Behind the Bananas & Champagne: Dada Life on their origins and what’s in store [Interview]Red Rocks 2016 Credit RUKES

Behind the Bananas & Champagne: Dada Life on their origins and what’s in store [Interview]

It’s been just over 10 years since Olle Cornéer and Stefan Engblom founded Dada Life, but the bananas have yet to spoil and the champagne hasn’t yet turned.

The perennially and fundamentally mischievous Swedish duo still abide by the “No Frills, Just Fun” mantra which has pervaded their career since its nascent stages. At the moment, this modus operandi is manifested in their ongoing Compound Evolved tour – the latest iteration of the Dada Land performance experiences which have defined the duo’s live shows since their 2012 album, The Rules of Dada.

A challenge which all long-standing artists must address is the difficult task of remaining authentic to their roots while also evading stylistic stagnancy. A decade into their careers, Engblom and Cornéer manage to tow this line because their core philosophy as Dada Life has always centered around evading the status quo in the interest of putting forth maximal-energy dance music with an absurd aesthetic.

Behind the Bananas & Champagne: Dada Life on their origins and what’s in store [Interview]2016 New Combined MAIN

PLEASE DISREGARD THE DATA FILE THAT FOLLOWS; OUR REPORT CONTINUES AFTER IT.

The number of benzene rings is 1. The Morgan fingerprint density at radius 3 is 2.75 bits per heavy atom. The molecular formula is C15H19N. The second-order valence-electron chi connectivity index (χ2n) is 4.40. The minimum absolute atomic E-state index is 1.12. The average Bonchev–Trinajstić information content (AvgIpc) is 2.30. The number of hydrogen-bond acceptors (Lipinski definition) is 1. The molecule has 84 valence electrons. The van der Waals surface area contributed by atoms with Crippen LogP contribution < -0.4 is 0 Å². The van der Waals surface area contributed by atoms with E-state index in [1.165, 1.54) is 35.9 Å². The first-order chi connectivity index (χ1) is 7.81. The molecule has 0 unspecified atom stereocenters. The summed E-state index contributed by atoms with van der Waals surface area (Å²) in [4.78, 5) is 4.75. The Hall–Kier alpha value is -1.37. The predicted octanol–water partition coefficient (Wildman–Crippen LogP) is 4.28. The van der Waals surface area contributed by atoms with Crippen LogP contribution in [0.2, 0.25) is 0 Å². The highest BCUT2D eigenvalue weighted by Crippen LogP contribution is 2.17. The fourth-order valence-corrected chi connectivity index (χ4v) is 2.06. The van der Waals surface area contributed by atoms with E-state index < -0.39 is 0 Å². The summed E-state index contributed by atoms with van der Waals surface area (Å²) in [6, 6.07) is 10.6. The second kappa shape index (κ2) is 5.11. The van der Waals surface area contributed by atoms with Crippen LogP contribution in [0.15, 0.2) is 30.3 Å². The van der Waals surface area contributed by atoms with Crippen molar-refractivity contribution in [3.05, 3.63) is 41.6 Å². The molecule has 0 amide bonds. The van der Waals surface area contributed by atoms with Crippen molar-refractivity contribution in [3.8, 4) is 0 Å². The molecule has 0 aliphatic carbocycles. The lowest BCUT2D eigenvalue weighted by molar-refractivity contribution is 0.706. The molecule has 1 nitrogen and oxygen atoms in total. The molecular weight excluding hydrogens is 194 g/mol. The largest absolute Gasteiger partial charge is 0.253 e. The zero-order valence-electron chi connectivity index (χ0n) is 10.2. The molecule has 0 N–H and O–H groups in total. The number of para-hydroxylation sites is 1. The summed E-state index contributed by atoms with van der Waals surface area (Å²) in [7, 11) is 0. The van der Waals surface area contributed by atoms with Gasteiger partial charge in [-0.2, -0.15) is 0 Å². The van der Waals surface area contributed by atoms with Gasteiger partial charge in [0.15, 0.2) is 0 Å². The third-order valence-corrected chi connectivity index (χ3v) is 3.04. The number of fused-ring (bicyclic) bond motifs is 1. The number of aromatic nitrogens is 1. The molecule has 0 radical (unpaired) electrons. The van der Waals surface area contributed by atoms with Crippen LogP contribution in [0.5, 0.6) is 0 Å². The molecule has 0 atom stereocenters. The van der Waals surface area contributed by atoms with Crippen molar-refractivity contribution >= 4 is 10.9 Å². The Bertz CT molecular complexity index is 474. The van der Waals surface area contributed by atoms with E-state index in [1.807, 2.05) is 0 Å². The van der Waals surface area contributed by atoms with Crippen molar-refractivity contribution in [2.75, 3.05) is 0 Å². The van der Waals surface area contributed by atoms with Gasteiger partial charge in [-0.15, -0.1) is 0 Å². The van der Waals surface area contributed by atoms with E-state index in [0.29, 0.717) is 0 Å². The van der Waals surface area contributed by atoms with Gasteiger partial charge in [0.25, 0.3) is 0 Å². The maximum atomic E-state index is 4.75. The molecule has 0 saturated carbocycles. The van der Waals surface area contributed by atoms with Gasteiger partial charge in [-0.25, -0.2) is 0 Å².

“Dadaism, to me, is to not give a fuck and do everything the opposite.”

Despite the duo’s straightforward, simplistic approach, they draw from a wealth of diverse influences, citing the eclectic likes of Little Richard and John Cage as inspirations. Of course, fundamentally, Dada Life are rooted in the tenets of Dadaism – the absurdist artistic movement of the early 20th century founded by artists like Richard Huelsenbeck and Tristan Tzara, who refuted the aesthetics and values of their contemporary capitalist society in favor of randomized art for art’s sake.

“For us, it’s kind of obvious that Dada – Dada Life – comes from Dadaism,” says Olle Cornéer. “We thought from the beginning that it would be so obvious, we’d never need to talk about it, basically. But apparently people don’t know about Dadaism so we kind of make fun with it. Instead we’ll say, like, ‘The Dadaists, they took everything from us. We were the original ones.’”

While a majority Dada Life’s listeners may not be familiar with the artistic movement whence the duo drew their name, the reasons behind the group’s formation closely mirror the sentiments which ignited Dadaism itself.

“[Dada Life] started off where we wanted to do the opposite of what everyone was doing,” Cornéer purports. In a period during which the dance music community treated itself quite seriously on the whole, Olle and Stefan looked to invert the paradigm for their project:

“We just wanted to do everything the other way around. You know, ‘Jump up and down to this stupid stuff’ and, you know, basically what we do. I would say that the scene has changed a little bit, so now it’s way more inclusive and more allowed to have fun, and people are not taking themselves too seriously. People took themselves way too seriously back [in 2007], but here, not really right now.”

Though Cornéer is not so bold as to attribute the decline of self-seriousness in dance music to Dada Life specifically, he notes that his and Engblom’s decision to snub haughtiness in favor of absurdity is how they live up to their name: “In essence, Dadaism, to me, is to not give a fuck and do everything the opposite.”